This week, all eyes were on the Supreme Court as it announced its rulings on the constitutionality of the Affordable Care Act. Meanwhile, Members of Congress focused on the passage of a reauthorization package, and TSCL saw support grow for two key pieces of legislation.
Supreme Court Upholds Affordable Care Act
On Thursday, the Supreme Court announced its decision to uphold the “individual mandate” – one of the most contentious provisions of the Affordable Care Act. By a 5-4 majority, the Court found the mandate constitutional under Congress’ power to levy taxes. The Court also ruled, however, to limit the law’s Medicaid expansion provision which a number of states challenged as unduly coercive. States now have the right to opt out of the Medicaid expansion plan without losing all of their federal Medicaid funds.
Reactions to the announcement were mixed on Capitol Hill, as expected. At a press conference, a relieved House Minority Leader Nancy Pelosi (CA-8) said, “We happily embraced the decision that came down. Now we can move forward to the full implementation of the law.” Meanwhile, a determined Senate Minority Leader Mitch McConnell (KY) stated, “We pass a lot of terrible laws around here that the courts find constitutional … Republicans won’t let up whatsoever in our determination to repeal this terrible law.”
Despite the Court’s final ruling, the Affordable Care Act will remain a potent political issue. According to Congressional Quarterly, the decision has “spurred plans for a renewed House GOP effort to repeal the law,” and many in the Senate have already begun “plotting the use of the budget reconciliation process next year to speedily move a repeal measure.” The debate is not expected to end with Thursday’s ruling, and TSCL will be sure to monitor any developments closely.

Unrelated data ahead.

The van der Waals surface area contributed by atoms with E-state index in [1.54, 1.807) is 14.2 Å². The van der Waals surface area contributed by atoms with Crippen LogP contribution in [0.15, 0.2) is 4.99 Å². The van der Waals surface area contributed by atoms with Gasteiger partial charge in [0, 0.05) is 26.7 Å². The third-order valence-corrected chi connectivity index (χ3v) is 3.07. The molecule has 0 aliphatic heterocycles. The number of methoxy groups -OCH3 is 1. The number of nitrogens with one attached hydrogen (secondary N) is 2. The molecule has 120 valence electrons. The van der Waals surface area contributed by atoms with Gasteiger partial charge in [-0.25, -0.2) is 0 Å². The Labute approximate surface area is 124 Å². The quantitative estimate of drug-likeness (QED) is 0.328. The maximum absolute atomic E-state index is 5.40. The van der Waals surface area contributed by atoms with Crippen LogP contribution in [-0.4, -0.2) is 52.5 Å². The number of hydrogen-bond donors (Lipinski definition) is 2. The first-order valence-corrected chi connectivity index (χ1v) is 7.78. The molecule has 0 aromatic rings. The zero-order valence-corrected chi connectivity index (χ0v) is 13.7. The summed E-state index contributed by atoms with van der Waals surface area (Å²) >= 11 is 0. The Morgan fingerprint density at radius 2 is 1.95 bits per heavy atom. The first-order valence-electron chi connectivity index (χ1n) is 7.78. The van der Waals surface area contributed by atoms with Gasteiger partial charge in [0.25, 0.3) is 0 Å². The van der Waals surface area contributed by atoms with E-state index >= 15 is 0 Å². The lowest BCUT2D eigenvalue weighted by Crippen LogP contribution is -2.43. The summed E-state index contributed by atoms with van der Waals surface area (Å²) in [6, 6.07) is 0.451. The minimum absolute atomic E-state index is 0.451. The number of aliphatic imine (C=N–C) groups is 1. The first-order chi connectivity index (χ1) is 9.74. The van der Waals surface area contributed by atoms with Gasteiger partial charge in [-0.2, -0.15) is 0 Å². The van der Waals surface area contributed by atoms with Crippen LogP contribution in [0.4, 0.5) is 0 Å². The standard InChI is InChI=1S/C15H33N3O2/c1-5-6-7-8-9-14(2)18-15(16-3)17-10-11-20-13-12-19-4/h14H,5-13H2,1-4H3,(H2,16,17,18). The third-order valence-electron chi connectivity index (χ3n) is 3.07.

Two Key Bills Gain Support
This week, one new cosponsor – Rep. Jo Ann Emerson (MO-8) – signed on to Rep. Buck McKeon’s (CA-25) Social Security Fairness Act (H.R. 1332). The cosponsor total is now up to 170.
If signed into law, the Social Security Fairness Act would repeal two provisions of the Social Security Act: the government pension offset (GPO) and the windfall elimination provision (WEP). These two provisions unfairly reduce the earned Social Security benefits of millions of teachers, firefighters, peace officers, and other state or local government employees each year. TSCL believes that Congress must pass the Social Security Fairness Act in order to give dedicated state and local government employees the retirement security they deserve.
TSCL also saw four new cosponsors sign on to Rep. Allyson Schwartz’s (PA-13) Medicare Physician Payment Innovation Act (H.R. 5707) this week. Reps. Earl Blumenauer (OR-3), Dutch Ruppersberger (MD-2), Laura Richardson (CA-37), and Steve Cohen (TN-9) signed on to the bill, bringing the cosponsor total up to 22.
Rep. Schwartz’s bill, if signed into law, would repeal the sustainable growth rate (SGR) formula for physician reimbursements and set up a five-year trial period during which the Centers for Medicare and Medicaid Services would test new payment and delivery models. TSCL strongly believes that the SGR breeds uncertainty in the Medicare program for both physicians and beneficiaries. Many doctors have stopped accepting Medicare patients, and many more are threatening to do so if a solution is not established soon. We believe that the Medicare Physician Payment Innovation Act would bring increased stability to the Medicare program, and we were pleased to see support grow for it this week.